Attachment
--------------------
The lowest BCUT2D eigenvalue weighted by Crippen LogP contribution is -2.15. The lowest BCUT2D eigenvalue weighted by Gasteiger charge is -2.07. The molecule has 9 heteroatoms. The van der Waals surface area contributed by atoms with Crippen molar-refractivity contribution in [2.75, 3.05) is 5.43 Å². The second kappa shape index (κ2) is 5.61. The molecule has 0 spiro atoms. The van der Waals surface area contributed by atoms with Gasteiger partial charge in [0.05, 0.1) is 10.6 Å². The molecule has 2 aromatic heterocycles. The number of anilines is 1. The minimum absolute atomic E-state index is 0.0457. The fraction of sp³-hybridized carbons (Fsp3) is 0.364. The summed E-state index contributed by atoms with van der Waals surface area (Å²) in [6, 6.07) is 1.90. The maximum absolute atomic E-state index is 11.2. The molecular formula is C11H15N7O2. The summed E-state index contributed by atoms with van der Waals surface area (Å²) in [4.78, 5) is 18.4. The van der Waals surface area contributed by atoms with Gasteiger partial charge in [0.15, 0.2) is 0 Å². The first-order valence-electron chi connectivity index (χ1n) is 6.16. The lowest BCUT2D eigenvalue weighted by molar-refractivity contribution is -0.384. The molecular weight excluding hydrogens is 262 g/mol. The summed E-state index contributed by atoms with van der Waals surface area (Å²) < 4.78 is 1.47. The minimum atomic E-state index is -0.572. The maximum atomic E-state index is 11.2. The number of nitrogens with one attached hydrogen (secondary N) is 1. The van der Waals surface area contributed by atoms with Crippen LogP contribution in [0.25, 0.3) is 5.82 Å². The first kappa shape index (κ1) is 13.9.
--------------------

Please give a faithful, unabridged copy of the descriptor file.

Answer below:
The lowest BCUT2D eigenvalue weighted by Crippen LogP contribution is -2.15. The lowest BCUT2D eigenvalue weighted by Gasteiger charge is -2.07. The molecule has 9 heteroatoms. The van der Waals surface area contributed by atoms with Crippen molar-refractivity contribution in [2.75, 3.05) is 5.43 Å². The second kappa shape index (κ2) is 5.61. The molecule has 0 spiro atoms. The van der Waals surface area contributed by atoms with Gasteiger partial charge in [0.05, 0.1) is 10.6 Å². The molecule has 2 aromatic heterocycles. The number of anilines is 1. The minimum absolute atomic E-state index is 0.0457. The fraction of sp³-hybridized carbons (Fsp3) is 0.364. The summed E-state index contributed by atoms with van der Waals surface area (Å²) in [6, 6.07) is 1.90. The maximum absolute atomic E-state index is 11.2. The molecular formula is C11H15N7O2. The summed E-state index contributed by atoms with van der Waals surface area (Å²) in [4.78, 5) is 18.4. The van der Waals surface area contributed by atoms with Gasteiger partial charge in [0.15, 0.2) is 0 Å². The first-order valence-electron chi connectivity index (χ1n) is 6.16. The lowest BCUT2D eigenvalue weighted by molar-refractivity contribution is -0.384. The molecular weight excluding hydrogens is 262 g/mol. The summed E-state index contributed by atoms with van der Waals surface area (Å²) < 4.78 is 1.47. The minimum atomic E-state index is -0.572. The maximum atomic E-state index is 11.2. The number of nitrogens with one attached hydrogen (secondary N) is 1. The van der Waals surface area contributed by atoms with Crippen LogP contribution in [0.25, 0.3) is 5.82 Å². The first kappa shape index (κ1) is 13.9.